Caught in the Act: Dark Energy Expanding the Universe

By Eliza Strickland
Aug 5, 2008 1:36 AMNov 5, 2019 6:28 AM


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Ever since researchers first hypothesized the existence of a mysterious force known as dark energy in the mid-1990s, they've scrambled for proof that the force exists, and that it is indeed gradually causing the universe's expansion to accelerate. Now, Hawaiian astronomers say they have found evidence of dark energy's work by looking at microwave radiation left over from the Big Bang, and how it acts as it traverses strange regions of the universe. The findings, which will be published in an upcoming issue of Astrophysical Journal Letters [subscription required], focus on regions of space called superclusters, which are dense with galaxies, and supervoids, which are unusually empty of galaxies.

"When a microwave enters a supercluster, it gains some gravitational energy and therefore vibrates slightly faster," [lead researcher Istvan] Szapudi said. As it leaves the supercluster, he said, "it should lose exactly the amount of energy. "But if dark energy causes the universe to stretch out at a faster rate, the supercluster flattens out in the half-billion years it takes the microwave to cross it," Szapudi said. "Thus, the wave gets to keep some of the energy as it entered the supercluster" [Honolulu Star-Bulletin].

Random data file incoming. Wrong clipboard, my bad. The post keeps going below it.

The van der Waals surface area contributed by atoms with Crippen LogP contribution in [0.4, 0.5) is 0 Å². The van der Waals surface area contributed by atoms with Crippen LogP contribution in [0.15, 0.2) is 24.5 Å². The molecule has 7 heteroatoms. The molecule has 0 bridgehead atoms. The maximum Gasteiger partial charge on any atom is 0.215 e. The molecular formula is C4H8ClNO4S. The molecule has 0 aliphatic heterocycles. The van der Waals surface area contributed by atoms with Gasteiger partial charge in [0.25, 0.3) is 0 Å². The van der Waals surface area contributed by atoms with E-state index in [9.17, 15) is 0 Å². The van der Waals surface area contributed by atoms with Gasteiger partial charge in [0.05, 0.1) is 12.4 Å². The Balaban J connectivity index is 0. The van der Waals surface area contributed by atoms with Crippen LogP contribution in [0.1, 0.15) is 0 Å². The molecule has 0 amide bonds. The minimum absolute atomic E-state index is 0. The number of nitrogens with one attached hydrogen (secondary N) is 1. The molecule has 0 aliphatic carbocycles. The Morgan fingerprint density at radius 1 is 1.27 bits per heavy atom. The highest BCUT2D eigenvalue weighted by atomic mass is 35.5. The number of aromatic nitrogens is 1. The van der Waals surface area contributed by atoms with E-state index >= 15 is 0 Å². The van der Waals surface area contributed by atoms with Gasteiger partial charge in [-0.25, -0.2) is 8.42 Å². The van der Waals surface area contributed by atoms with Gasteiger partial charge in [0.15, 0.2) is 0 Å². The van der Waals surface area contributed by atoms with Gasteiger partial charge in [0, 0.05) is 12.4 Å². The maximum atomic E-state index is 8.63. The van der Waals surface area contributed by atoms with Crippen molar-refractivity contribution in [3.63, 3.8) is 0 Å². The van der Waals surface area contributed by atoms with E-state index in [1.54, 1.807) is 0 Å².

The researchers used a map that showed the varying strength of the microwave radiation, called cosmic microwave background radiation (CMB), throughout the universe.

They matched this data to a map of the universe with the 50 largest supervoids and the 50 largest superclusters plotted.... As the researchers predicted, the microwaves were a bit stronger if they had passed through a supercluster, and a bit weaker if they had passed through a supervoid [].

Although these findings mark a step forward in the murky territory of dark energy research, experts say there's still a lot to be done. Astrophysicist Adam Riess says that

although the method used by the Hawaiian team provides "fairly direct evidence for dark energy," the force itself still hasn't been detected. Nor do the results help scientists determine which of their theories best describes what dark energy is--in particular, whether it is "vacuum energy" inherent in space itself or some sort of "quintessence" force that might change over time. "We've still got a cosmic mystery on our hands," Riess says [ScienceNOW Daily News].

For more about the mysteries of dark energy, dive into the new DISCOVER article, "Nothingness of Space Could Illuminate the Theory of Everything." Image: iStockphoto

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